9 US D2C brands you should know

With his finger on the direct-to-consumer pulse, Attest CEO Jeremy King shines a light on the most exciting American startups.

Reproductive health: Aavia and Legacy 

I love this new self-managed fertility trend; there’s Aavia for female fertility and Legacy for male fertility, both are brilliant US D2C companies. Aavia is an app that works with a smart contraceptive pill case to keep track of your medication intake and monitor hormonal cycles. It can make recommendations for all sorts of aspects of women’s health. 

Legacy help men to manage their own sperm health and do family planning. They offer sperm health kits that you can do at home, without any external medical attention. Once collected and analyzed, you get a report and you can also choose to have your sperm frozen. 

Both of these are quite awkward topics but D2C makes it something that you control yourself and gives you huge advantages, particularly when you add large datasets.

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Personal care: Bite Toothpaste Bits and SOAPBOTTLE

Bite toothpaste comes in the format of little pills in refillable glass jars. They’re chemical-free, contain all-natural ingredients and aren’t tested on animals. Up until now, we’ve been forced to choose very specific brands of toothpaste in plastic tubes and I think that time has passed. Now you can buy a jar of toothpaste pills that you crunch up in your mouth and you can choose from a whole bunch of flavors. 

Another D2C brand making personal care more sustainable is SOAPBOTTLE. They make shampoo and body wash packaged in bottles made out of soap. Once the liquid content is finished, the bottle can be used as soap and gradually washes away, avoiding plastic waste. Clever!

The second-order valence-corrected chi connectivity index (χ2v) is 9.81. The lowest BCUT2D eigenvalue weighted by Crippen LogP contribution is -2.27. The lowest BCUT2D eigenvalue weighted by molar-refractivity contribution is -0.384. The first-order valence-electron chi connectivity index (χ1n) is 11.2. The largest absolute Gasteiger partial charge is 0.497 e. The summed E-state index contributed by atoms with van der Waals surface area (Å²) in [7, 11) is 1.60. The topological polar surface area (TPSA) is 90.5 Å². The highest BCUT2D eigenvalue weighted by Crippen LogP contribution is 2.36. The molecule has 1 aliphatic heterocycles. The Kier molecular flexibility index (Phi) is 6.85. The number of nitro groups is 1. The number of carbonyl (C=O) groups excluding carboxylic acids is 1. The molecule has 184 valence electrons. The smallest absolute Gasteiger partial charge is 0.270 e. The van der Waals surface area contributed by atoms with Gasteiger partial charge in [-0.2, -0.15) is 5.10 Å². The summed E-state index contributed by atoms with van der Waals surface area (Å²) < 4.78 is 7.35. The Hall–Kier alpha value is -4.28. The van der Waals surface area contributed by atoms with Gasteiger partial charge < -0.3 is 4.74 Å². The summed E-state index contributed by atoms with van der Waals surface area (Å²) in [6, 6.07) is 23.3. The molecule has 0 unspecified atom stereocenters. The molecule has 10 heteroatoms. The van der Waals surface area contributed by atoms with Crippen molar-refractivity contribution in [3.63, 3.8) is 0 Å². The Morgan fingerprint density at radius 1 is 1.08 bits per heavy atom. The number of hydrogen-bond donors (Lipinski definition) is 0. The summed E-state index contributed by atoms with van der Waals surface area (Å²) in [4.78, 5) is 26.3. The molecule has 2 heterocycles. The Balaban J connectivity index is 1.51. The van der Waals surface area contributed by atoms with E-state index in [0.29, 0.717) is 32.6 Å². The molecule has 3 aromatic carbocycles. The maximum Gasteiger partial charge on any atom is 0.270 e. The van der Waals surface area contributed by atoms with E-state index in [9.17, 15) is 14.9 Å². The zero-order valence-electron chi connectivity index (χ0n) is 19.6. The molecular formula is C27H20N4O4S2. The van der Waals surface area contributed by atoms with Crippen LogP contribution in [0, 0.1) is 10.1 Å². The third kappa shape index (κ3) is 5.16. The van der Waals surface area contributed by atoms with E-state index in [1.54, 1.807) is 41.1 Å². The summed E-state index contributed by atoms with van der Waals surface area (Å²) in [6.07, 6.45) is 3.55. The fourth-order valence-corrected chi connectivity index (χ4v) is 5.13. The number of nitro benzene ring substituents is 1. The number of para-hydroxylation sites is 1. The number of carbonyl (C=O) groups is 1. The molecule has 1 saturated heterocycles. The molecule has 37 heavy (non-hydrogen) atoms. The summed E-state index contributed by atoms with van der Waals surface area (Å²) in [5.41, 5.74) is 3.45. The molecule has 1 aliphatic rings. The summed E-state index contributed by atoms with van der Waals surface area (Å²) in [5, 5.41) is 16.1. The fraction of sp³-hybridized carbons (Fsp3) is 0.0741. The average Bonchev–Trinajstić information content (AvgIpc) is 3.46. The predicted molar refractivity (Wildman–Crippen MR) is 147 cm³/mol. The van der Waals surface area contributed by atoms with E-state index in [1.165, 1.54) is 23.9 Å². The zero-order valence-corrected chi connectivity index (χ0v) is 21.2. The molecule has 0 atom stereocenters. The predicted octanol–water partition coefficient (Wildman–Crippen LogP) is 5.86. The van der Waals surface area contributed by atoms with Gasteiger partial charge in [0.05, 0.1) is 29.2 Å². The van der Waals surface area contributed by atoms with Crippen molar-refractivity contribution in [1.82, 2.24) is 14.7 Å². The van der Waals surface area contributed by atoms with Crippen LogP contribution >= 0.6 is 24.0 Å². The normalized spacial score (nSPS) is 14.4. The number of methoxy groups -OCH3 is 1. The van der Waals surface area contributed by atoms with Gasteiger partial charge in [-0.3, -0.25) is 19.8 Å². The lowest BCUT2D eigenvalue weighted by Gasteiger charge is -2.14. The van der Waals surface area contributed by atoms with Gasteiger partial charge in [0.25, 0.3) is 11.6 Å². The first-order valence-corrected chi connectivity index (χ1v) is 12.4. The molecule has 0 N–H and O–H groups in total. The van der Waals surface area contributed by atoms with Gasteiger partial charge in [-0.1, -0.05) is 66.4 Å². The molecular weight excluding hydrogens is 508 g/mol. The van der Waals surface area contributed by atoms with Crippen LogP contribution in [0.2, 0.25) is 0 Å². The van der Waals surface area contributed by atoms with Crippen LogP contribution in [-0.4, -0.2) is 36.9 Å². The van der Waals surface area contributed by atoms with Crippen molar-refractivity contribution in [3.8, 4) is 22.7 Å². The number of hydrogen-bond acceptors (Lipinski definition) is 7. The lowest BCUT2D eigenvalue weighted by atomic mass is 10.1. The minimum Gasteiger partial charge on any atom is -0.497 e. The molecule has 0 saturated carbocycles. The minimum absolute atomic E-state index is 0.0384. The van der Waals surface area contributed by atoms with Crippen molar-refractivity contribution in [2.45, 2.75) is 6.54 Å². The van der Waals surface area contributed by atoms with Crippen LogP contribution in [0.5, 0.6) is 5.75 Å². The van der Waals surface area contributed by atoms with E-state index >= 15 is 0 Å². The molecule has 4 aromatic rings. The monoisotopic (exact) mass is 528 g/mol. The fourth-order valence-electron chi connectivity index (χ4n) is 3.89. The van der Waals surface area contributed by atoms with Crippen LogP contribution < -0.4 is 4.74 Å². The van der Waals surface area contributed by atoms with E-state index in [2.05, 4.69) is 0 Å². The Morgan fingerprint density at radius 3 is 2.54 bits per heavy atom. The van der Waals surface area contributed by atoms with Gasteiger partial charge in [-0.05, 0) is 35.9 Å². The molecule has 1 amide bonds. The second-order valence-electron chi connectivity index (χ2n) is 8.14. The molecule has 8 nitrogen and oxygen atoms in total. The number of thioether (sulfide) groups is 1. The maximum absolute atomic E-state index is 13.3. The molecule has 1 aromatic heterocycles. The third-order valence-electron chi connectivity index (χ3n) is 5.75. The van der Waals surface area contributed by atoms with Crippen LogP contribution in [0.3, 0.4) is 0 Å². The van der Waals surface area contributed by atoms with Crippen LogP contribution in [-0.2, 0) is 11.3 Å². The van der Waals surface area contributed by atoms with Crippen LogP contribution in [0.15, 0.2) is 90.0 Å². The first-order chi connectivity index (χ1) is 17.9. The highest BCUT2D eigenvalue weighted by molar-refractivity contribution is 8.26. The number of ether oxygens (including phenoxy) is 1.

Home: Judy and Tushy

Judy make emergency kits with everything you need to keep you and your family safe for 72 hours in the event of an emergency like a hurricane, flood or fire. There are four different sizes, the biggest one is called The Safe. There’s also a fanny pack version and a backpack version, for on-the-go. I just love it because it’s a great example of ‘job to be done’ theory. The job to be done is: feel safe. And that’s what they’re selling.

Tushy is a transformational bidet kit for your bathroom. You can give your toilet the craziest Japanese-style bidet features. I don’t know why people buy this but apparently it’s incredibly popular and they’re absolutely crushing it.

Food & Drink: Kuleana, Raised Real and Glyph

In the D2C food space, I really like Kuleana plant-based tuna that you can put into sushi and Raised Real organic baby food. It’s not baby food as we know it; it’s real meals designed for children. They just put it together and deliver it to you. 

Finally, there’s Glyph, which is a molecular spirits brand. They make fake-aged synthetic whiskey and spirits that taste like they’ve been barrel-aged for 21 years, but actually it’s just made overnight in San Francisco – I love that. 

What makes these D2C brands ones to watch?

Attest CEO Jeremy King

There are lots of people doing interesting things here but the main themes are:

  • Taking away awkwardity
  • Adding sustainability 
  • Adding customization and choice where you never had choice before
  • Jobs to be done; the simplest form of marketing
  • Crazy new stuff; just making it easy to try new things

The traits are the interesting things to copy, not the business model. The traits make these brands distinctive and I think that’s the fun part of them.

The D2C Digest (US Edition)

Full of the latest consumer insight, case studies, interviews and expert advice, the D2C Digest is an essential read for D2C marketers and brand leaders.

Get your copy now!

Bel Booker

Senior Content Writer 

Bel has a background in newspaper and magazine journalism but loves to geek-out with Attest consumer data to write in-depth reports. Inherently nosy, she's endlessly excited to pose questions to Attest's audience of 100m global consumers. She also likes cake.

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